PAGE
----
August 13, 2023

How to Deal with Medical Debt and Bills

When tackling medical debt, you may have to deal not only with doctors and hospitals, but also with your health insurance company and even an army of debt collectors. Some medical establishments are quite aggressive about collecting debts and may even sue you or try to convince you that you can’t seek further medical treatment if you owe them money.

When you receive your bill, you must first make sure it’s accurate. Look for overcharges, or charges for care and services you didn’t receive. If you find any errors, contact the billing office to have them fixed promptly.

Remember that your bill may be negotiable. Speak with your service provider to try to work out a lower total. Your provider may be able to cut fees, for example.

You can also try to work out a payment plan with your doctor or hospital. In that way, you’ll be agreeing to take on an unsecured debt just like credit card debt. You’ll be responsible for monthly payments of a certain amount, and you may be charged predetermined fees or interest.

Medical Bills without Health Insurance

If you don’t have health care coverage and you know your doctor well, try to deal with him or her directly. See if you can receive a discount by paying in cash; try to work out a payment plan; and/or offer to pay your doctor the lower rate that his office has negotiated with the insurance providers for patients who are covered by major medical plans.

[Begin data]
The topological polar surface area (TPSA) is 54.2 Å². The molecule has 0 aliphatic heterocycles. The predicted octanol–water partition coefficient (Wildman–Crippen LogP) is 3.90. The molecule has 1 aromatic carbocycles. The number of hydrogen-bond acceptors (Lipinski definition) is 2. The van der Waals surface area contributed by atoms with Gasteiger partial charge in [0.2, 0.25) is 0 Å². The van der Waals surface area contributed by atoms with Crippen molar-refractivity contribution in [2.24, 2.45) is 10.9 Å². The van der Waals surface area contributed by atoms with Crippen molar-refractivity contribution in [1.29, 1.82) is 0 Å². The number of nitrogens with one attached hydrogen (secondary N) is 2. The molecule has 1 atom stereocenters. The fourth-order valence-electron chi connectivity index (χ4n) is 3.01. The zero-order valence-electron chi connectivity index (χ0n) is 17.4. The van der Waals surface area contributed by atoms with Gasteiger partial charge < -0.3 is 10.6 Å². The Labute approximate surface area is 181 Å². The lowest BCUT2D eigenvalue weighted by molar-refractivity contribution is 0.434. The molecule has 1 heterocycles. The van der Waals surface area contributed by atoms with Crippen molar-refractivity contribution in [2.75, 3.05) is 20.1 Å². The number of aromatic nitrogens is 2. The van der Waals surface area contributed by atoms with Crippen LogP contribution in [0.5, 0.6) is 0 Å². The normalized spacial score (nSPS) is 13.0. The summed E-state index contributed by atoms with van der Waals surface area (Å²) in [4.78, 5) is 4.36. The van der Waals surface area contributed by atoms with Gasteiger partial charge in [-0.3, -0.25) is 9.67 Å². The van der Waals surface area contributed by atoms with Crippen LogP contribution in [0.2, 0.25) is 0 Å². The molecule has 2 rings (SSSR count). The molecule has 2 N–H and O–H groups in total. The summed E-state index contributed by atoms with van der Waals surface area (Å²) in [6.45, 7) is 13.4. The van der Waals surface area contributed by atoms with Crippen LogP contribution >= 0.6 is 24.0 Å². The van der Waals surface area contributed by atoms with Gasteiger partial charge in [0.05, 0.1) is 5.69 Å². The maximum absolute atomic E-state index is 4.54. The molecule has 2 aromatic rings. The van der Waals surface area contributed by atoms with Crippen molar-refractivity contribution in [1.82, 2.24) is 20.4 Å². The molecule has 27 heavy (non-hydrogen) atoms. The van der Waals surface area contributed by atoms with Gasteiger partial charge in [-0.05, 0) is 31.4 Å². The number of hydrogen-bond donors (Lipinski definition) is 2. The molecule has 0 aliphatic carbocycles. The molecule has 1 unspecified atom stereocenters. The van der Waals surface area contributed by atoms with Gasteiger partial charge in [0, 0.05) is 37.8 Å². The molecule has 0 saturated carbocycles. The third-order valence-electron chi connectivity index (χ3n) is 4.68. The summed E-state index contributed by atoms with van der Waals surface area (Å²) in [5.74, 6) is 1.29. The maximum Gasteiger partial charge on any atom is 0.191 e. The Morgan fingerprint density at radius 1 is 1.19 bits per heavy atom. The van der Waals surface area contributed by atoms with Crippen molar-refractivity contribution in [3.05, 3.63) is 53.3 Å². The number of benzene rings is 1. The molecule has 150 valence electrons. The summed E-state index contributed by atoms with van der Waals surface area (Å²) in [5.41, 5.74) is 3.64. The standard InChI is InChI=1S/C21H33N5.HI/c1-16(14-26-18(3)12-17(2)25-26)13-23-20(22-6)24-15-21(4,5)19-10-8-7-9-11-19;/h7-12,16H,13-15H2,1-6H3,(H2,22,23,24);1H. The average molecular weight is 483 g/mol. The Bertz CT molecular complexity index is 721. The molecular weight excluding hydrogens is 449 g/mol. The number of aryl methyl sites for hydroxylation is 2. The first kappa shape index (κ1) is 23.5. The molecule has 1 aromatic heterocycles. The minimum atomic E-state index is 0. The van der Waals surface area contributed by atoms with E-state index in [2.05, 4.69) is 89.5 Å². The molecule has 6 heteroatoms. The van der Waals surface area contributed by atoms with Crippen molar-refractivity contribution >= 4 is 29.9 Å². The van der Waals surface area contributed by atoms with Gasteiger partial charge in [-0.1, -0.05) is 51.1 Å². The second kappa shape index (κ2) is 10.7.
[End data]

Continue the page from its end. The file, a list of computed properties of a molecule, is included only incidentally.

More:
When dealing with a hospital, it’s a good idea to have all of the charges fully explained to you by the billing office. Medical bills can be confusing, and auditing every detail is the best way to protect against honest mistakes or outright fraud.

If an expensive procedure has been added to your bill that wasn’t explained to you – assuming you were in a condition to understand and agree or do not agree to it during treatment – fight it. By showing the hospital that you are not going to accept any unexpected charges, you can often increase its desire to settle your account.

If your income is very low, you may be eligible for Medicaid, a federal/state program that helps low-income people and families who are struggling with medical costs. Medicaid may even cover expenses three months prior to your application for assistance.

In addition, some states require hospitals to offer discounts to uninsured patients regardless of income. Also, some hospitals and medical groups have funds set aside for individuals who do not qualify for other types of assistance.

Medical Bills with Health Insurance

If you have health insurance and you think certain charges should be covered, carefully re-read your policy or contact your insurance agent. If you are certain that you should be reimbursed, or that your doctor or hospital should be paid by your health care provider, file an appeal in a timely manner, as most insurers limit the time you have to question a benefit. It often is just 30 or 60 days.

Be prepared for denials and delays and be careful to keep records of all phone calls and correspondence. That way, if you eventually must file a formal complaint with your state’s insurance commission or contact a consumer law attorney, you have accurate records.

Be aware that in the end, you may still have to pay the bill.

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